This is a somber day. It was 42 years ago, on a day every bit as gorgeous as today, that an airplane carrying Wichita State football players, coaches, administrators and boosters – along with the crew – crashed into a Colorado mountainside. Thirty-one people were killed, including 14 players.This memorial on the Wichita State campus honors those who were killed in the 1970 football plane crash.I was a high school sophomore in Derby and the news, as I remember, was difficult to comprehend. I remember having immediate concern for Gus Grebe, who at the time was the radio voice of the Shockers. I was relieved to learn that Grebe was one a second plate headed to Logan, Utah, for a game the next afternoon against Utah State.
I would come to find out, though, that a fellow Derby guy, Steve Moore, was one of the players killed in the crash. Moore lived about eight blocks from me on Westview Street. One of my best friends lived across the street from the Moore family.
The tragedy hit close to home not only because of that, but because I was a big Wichita State fan.
I think about the crash often because it was such a huge event of my youth. In my job as a sportswriter, I’ve written many stories and columns about the plane crash and had the privilege to meet several of the family members whose loved ones were lost. The story of the crash has not lost any of its relevance and Shocker football, though disbanded after the 1986 season for financial reasons, is still a topic that resonates with many.
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I am not one who thinks football should be re-instated at Wichita State. The obstacles are many and the passion for such a move, as far as I can tell, has never reached more than a relatively few people who feel like the university is not whole without football.
While I empathize with that belief, the reality is that the college football landscape has changed dramatically since 1986. I do not believe WSU fans would sustain support for a football team playing at anything other than the highest level. Missouri Valley Conference football, in my opinion, would not be sufficient in its appeal. And the amount of money required to start-up a football program at WSU is prohibitive.
What still bothers me is that Shocker football was ever dropped in the first place. It would be difficult to adequately describe the amount of empathy that existed for WSU football after another disappointing season in 1986. The program was mired in mediocrity, fixated on futility. Nothing was working and my persistent mental image is of a Cessna Stadium less than half full and quiet enough in which to finish physics homework.
“Apathy,” in fact, was a word used by then-Wichita State president Warren Armstrong in announcing the decision to drop football. Consultants who worked with the university to determine whether keeping a football program was justifiable finally threw up their hands and said, “Enough.”
Publicly, they made a strong case as to why football should be no longer at Wichita State.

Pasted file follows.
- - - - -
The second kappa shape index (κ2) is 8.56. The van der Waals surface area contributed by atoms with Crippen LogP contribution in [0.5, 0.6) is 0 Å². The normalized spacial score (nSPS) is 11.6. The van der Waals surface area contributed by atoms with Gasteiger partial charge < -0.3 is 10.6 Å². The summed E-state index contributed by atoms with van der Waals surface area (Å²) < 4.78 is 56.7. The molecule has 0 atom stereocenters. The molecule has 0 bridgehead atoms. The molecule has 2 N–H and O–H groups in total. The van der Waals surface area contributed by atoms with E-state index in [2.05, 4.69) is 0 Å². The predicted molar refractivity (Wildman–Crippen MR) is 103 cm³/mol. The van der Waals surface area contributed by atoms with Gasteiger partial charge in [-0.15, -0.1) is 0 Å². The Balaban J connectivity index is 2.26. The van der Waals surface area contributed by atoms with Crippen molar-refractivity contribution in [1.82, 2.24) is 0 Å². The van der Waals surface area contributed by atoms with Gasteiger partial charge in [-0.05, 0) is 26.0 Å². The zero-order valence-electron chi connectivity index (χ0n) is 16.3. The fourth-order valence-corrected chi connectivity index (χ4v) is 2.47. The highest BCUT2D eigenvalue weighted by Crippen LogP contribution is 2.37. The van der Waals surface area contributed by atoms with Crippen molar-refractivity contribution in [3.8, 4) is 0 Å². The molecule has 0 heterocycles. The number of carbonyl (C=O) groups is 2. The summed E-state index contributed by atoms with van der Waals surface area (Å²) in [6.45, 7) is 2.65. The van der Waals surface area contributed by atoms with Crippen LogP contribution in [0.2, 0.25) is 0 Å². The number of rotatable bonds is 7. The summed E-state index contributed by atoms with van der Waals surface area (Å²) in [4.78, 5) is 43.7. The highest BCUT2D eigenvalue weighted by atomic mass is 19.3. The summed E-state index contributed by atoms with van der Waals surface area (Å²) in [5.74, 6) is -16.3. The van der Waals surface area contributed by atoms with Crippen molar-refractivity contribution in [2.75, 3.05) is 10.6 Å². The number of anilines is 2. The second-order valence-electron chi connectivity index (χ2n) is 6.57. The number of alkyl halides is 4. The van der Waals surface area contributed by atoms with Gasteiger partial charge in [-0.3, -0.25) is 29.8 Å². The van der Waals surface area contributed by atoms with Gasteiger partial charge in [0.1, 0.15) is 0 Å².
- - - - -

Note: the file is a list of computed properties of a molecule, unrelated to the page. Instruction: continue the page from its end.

Emotionally, though, I’ve never been able to fully accept that decision. I think of all the football players from the Shockers’ past who were crushed by an administrative reaction.
There are those who don’t believe enough was done to save football. And while I’m not sure I agree with them, I understand their point. I remember feeling at the time that the embarrassment of futility was as much to blame for the decision to drop football as the money drain that WSU officials blamed.
Just 16 years after the plane crash, the most monumental event in WSU history, men in shirts and ties made the call to drop Shocker football. I can’t help but think about the handful of players who survived the crash and how they must have felt. I’ve spoken to most of them over the years and know how difficult it was for them to accept the decision. And how much, to this day, they believe Wichita State should still be playing football.
Who knows what would have happened had Armstrong and athletic director Lew Perkins not decided to cut their losses. Perhaps football would have taken the rest of the athletic department under, too. Or maybe a slick, smart administrative team would have been able to figure out a way to make football work.
If that sounds naive, I apologize. Like I said, I’m not one of those who is beating the drum for football’s return to WSU. I just don’t see how it would work now.
I also don’t completely understand how it got to the point of not working 26 years ago. True, the Shockers provided mostly a terrible product. I will always be convinced that the fate of WSU football was sealed earlier during the 1986 season when the Shockers lost to Morehead State – Morehead State! – 36-35 after leading in that game, 35-3. That was the kind of rock-bottom landing that causes knee-jerk decisions and rash explanations.
On this day, especially, I feel badly for the players who gave to much to Shocker football over the years. It’s sad they don’t have a team to root for, a fight song to sing, a stadium they can return to.
Shocker football makes me sad. First the crash, then the disbandment of the program. Two terribly black marks.